This palindromatic outing from spectacle-meister Christopher Nolan is a slick action thriller, but it just gets a little too complicated and pleased with itself, through never-ending explanations about “time inversion”, for its own good. Armed with only one word – Tenet – and fighting for the survival of the entire world, the Protagonist (which is both his name and character position in this (John David Washington) journeys through a twilight world of international espionage on a mission that will unfold in something beyond real time. Not time travel, but inversion. No one can deny the shiny levels of cinematic achievement that a storyteller like Christopher Nolan can bring to the big screen, but while Tenet certainly dazzles, it also lays bare a lack of any real emotional core, dumping us straight into the action. Even though as a result, this film falls into the category of “lesser” Christopher Nolan films, that isn’t taking away from anything that we see visually. The film looks flat-out stunning and with cinematographer Hoyte Van Hoytema we get the scope we are used to in his films. It’s all incredibly fluid and it makes for a visually delicious kind of experience that we don’t get from most action films, and with a musical score from Ludwig Gorannson pushing it along, there’s no wonder it’s so easy to get swept up into the visual ballet that this film unfolds.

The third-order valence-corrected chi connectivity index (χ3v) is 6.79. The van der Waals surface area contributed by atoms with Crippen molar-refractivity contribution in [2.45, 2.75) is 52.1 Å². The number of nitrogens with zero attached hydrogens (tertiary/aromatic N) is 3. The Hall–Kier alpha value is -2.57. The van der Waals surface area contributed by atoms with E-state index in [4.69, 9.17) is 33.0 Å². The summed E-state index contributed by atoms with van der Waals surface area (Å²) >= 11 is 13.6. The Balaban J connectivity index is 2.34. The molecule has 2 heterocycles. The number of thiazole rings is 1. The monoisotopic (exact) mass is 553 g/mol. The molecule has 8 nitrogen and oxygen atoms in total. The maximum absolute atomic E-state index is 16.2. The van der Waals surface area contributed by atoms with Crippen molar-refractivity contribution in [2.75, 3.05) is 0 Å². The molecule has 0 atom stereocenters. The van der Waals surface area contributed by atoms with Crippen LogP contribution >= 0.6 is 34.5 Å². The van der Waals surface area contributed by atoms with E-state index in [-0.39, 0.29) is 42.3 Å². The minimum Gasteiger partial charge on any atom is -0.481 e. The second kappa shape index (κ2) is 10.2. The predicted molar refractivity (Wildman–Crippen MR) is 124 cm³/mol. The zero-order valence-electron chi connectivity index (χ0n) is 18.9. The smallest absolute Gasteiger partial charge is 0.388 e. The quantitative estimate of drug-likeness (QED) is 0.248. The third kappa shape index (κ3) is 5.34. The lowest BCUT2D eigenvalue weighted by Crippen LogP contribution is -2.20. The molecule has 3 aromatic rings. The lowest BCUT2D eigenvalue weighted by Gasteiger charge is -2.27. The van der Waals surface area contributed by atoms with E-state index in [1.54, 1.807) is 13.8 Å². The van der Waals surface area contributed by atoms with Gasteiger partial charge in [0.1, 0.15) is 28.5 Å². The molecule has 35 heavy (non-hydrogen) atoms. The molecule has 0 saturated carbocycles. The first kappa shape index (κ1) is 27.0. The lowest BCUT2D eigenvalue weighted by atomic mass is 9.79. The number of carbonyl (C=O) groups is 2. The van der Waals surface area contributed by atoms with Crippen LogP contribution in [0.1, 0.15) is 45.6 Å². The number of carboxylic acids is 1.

However, where it fails is in the science fiction of “time inversion”. Not that it’s particularly hard to follow, it's just that it goes so out of its way to keep explaining itself that it sucks most of the emotional joy out of the film. There simply isn’t any level of emotion invested into the characters, and some of them don’t even have actual names. Instead the film relies on the action to drive it all, which can work - but it would have been nicer to care, even slightly, about some of these people, in between all the explanations that they shout at one another. Plain and simple, Nolan needed another set of eyes on this, because while it may have made sense and been engaging for him, it only partly hits the mark - and that’s thanks to a couple of very good performances from some of his leads. John David Washington as “The Protagonist” is clearly in the shadow of his father, Denzel. He centres the frame, not necessarily with action swagger, but with a sense of authentic bravado as an intense man who knows exactly what he is capable of, a man who doesn’t hesitate when faced with a burning building, a man who knows how to kick down all the necessary doors. The wonderful Elizabeth Debicki more than carries her own as a desperate woman married to a terrible oligarch husband who is intent on bringing down the world. He in turn is played by a flatlining Kenneth Branagh, offering yet another cliched droll Russian accent in an annoyingly mediocre performance. Robert Pattinson is more of a supporting player and Aaron-Taylor Johnson trips over his lines far too quickly. There is however, a brief but engaging cameo from Nolan stalwart Michael Caine as, appropriately, "Sir Michael". Ultimately though, Tenet, despite being an entertaining diversion, falls markedly beneath the hype.